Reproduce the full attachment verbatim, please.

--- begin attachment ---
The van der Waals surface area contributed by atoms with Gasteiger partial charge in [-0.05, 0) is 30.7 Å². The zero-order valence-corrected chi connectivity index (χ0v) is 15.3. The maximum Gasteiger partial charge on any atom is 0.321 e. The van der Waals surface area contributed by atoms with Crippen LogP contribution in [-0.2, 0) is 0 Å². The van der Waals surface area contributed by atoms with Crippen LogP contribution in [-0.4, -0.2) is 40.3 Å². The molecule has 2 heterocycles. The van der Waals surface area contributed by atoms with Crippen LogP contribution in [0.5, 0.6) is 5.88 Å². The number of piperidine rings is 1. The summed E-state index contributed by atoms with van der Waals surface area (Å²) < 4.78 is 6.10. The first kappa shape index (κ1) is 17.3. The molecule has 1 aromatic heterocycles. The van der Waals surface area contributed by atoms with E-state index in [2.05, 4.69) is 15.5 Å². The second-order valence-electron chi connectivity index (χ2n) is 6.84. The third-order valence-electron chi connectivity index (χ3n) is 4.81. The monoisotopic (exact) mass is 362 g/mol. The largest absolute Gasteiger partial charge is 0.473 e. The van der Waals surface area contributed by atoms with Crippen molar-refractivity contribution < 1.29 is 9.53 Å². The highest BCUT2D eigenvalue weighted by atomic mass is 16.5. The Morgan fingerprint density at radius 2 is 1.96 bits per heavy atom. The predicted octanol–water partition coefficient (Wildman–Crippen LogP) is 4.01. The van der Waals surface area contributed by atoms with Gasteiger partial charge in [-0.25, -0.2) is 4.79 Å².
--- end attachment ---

The van der Waals surface area contributed by atoms with Gasteiger partial charge in [-0.05, 0) is 30.7 Å². The zero-order valence-corrected chi connectivity index (χ0v) is 15.3. The maximum Gasteiger partial charge on any atom is 0.321 e. The van der Waals surface area contributed by atoms with Crippen LogP contribution in [-0.2, 0) is 0 Å². The van der Waals surface area contributed by atoms with Crippen LogP contribution in [-0.4, -0.2) is 40.3 Å². The molecule has 2 heterocycles. The van der Waals surface area contributed by atoms with Crippen LogP contribution in [0.5, 0.6) is 5.88 Å². The number of piperidine rings is 1. The summed E-state index contributed by atoms with van der Waals surface area (Å²) < 4.78 is 6.10. The first kappa shape index (κ1) is 17.3. The molecule has 1 aromatic heterocycles. The van der Waals surface area contributed by atoms with E-state index in [2.05, 4.69) is 15.5 Å². The second-order valence-electron chi connectivity index (χ2n) is 6.84. The third-order valence-electron chi connectivity index (χ3n) is 4.81. The monoisotopic (exact) mass is 362 g/mol. The largest absolute Gasteiger partial charge is 0.473 e. The van der Waals surface area contributed by atoms with Crippen molar-refractivity contribution < 1.29 is 9.53 Å². The highest BCUT2D eigenvalue weighted by atomic mass is 16.5. The Morgan fingerprint density at radius 2 is 1.96 bits per heavy atom. The predicted octanol–water partition coefficient (Wildman–Crippen LogP) is 4.01. The van der Waals surface area contributed by atoms with Gasteiger partial charge in [-0.25, -0.2) is 4.79 Å².